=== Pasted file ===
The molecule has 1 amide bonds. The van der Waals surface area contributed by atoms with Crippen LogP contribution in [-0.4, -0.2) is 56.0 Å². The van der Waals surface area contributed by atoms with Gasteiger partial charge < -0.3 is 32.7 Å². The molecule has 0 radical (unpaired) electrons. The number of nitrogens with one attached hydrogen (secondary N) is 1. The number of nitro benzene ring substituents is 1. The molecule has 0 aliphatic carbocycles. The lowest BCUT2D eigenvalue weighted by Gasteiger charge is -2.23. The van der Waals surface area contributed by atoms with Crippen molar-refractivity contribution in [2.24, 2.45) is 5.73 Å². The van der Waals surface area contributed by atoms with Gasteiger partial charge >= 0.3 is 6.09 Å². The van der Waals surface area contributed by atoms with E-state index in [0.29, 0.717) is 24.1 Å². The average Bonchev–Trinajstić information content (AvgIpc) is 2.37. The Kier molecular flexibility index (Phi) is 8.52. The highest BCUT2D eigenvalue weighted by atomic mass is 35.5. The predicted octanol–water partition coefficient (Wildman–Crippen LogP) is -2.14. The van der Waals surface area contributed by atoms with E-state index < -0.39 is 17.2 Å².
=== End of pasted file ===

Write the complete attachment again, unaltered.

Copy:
The molecule has 1 amide bonds. The van der Waals surface area contributed by atoms with Crippen LogP contribution in [-0.4, -0.2) is 56.0 Å². The van der Waals surface area contributed by atoms with Gasteiger partial charge < -0.3 is 32.7 Å². The molecule has 0 radical (unpaired) electrons. The number of nitrogens with one attached hydrogen (secondary N) is 1. The number of nitro benzene ring substituents is 1. The molecule has 0 aliphatic carbocycles. The lowest BCUT2D eigenvalue weighted by Gasteiger charge is -2.23. The van der Waals surface area contributed by atoms with Crippen molar-refractivity contribution in [2.24, 2.45) is 5.73 Å². The van der Waals surface area contributed by atoms with Gasteiger partial charge >= 0.3 is 6.09 Å². The van der Waals surface area contributed by atoms with E-state index in [0.29, 0.717) is 24.1 Å². The average Bonchev–Trinajstić information content (AvgIpc) is 2.37. The Kier molecular flexibility index (Phi) is 8.52. The highest BCUT2D eigenvalue weighted by atomic mass is 35.5. The predicted octanol–water partition coefficient (Wildman–Crippen LogP) is -2.14. The van der Waals surface area contributed by atoms with E-state index < -0.39 is 17.2 Å².